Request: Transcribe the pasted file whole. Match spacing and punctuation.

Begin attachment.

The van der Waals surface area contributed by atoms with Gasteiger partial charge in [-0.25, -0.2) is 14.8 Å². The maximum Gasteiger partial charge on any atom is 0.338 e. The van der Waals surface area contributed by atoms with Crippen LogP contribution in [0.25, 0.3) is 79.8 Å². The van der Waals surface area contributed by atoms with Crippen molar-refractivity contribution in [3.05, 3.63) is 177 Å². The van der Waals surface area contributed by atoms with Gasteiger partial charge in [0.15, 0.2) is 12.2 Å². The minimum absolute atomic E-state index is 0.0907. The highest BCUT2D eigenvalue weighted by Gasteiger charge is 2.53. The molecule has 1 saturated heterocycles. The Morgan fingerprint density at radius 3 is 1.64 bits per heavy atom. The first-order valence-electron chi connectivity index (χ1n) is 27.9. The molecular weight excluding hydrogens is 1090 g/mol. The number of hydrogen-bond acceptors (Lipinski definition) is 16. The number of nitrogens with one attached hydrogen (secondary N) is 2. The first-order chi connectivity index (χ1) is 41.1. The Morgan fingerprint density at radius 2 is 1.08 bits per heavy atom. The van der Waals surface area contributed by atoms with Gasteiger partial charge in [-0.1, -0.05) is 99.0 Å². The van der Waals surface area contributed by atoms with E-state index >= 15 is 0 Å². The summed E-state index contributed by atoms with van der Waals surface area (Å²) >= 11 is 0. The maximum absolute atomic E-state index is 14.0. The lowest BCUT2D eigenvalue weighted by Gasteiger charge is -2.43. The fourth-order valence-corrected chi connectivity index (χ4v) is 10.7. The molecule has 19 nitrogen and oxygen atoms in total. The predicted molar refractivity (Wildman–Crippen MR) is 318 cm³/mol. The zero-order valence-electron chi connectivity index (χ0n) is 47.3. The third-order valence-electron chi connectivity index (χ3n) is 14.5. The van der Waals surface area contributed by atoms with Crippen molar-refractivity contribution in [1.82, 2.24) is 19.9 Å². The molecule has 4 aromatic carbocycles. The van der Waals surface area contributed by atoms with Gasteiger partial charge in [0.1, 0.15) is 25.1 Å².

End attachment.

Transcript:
The van der Waals surface area contributed by atoms with Gasteiger partial charge in [-0.25, -0.2) is 14.8 Å². The maximum Gasteiger partial charge on any atom is 0.338 e. The van der Waals surface area contributed by atoms with Crippen LogP contribution in [0.25, 0.3) is 79.8 Å². The van der Waals surface area contributed by atoms with Crippen molar-refractivity contribution in [3.05, 3.63) is 177 Å². The van der Waals surface area contributed by atoms with Gasteiger partial charge in [0.15, 0.2) is 12.2 Å². The minimum absolute atomic E-state index is 0.0907. The highest BCUT2D eigenvalue weighted by Gasteiger charge is 2.53. The molecule has 1 saturated heterocycles. The Morgan fingerprint density at radius 3 is 1.64 bits per heavy atom. The first-order valence-electron chi connectivity index (χ1n) is 27.9. The molecular weight excluding hydrogens is 1090 g/mol. The number of hydrogen-bond acceptors (Lipinski definition) is 16. The number of nitrogens with one attached hydrogen (secondary N) is 2. The first-order chi connectivity index (χ1) is 41.1. The Morgan fingerprint density at radius 2 is 1.08 bits per heavy atom. The van der Waals surface area contributed by atoms with Gasteiger partial charge in [-0.1, -0.05) is 99.0 Å². The van der Waals surface area contributed by atoms with E-state index >= 15 is 0 Å². The summed E-state index contributed by atoms with van der Waals surface area (Å²) >= 11 is 0. The maximum absolute atomic E-state index is 14.0. The lowest BCUT2D eigenvalue weighted by Gasteiger charge is -2.43. The fourth-order valence-corrected chi connectivity index (χ4v) is 10.7. The molecule has 19 nitrogen and oxygen atoms in total. The predicted molar refractivity (Wildman–Crippen MR) is 318 cm³/mol. The zero-order valence-electron chi connectivity index (χ0n) is 47.3. The third-order valence-electron chi connectivity index (χ3n) is 14.5. The van der Waals surface area contributed by atoms with Crippen molar-refractivity contribution in [1.82, 2.24) is 19.9 Å². The molecule has 4 aromatic carbocycles. The van der Waals surface area contributed by atoms with Gasteiger partial charge in [0.1, 0.15) is 25.1 Å².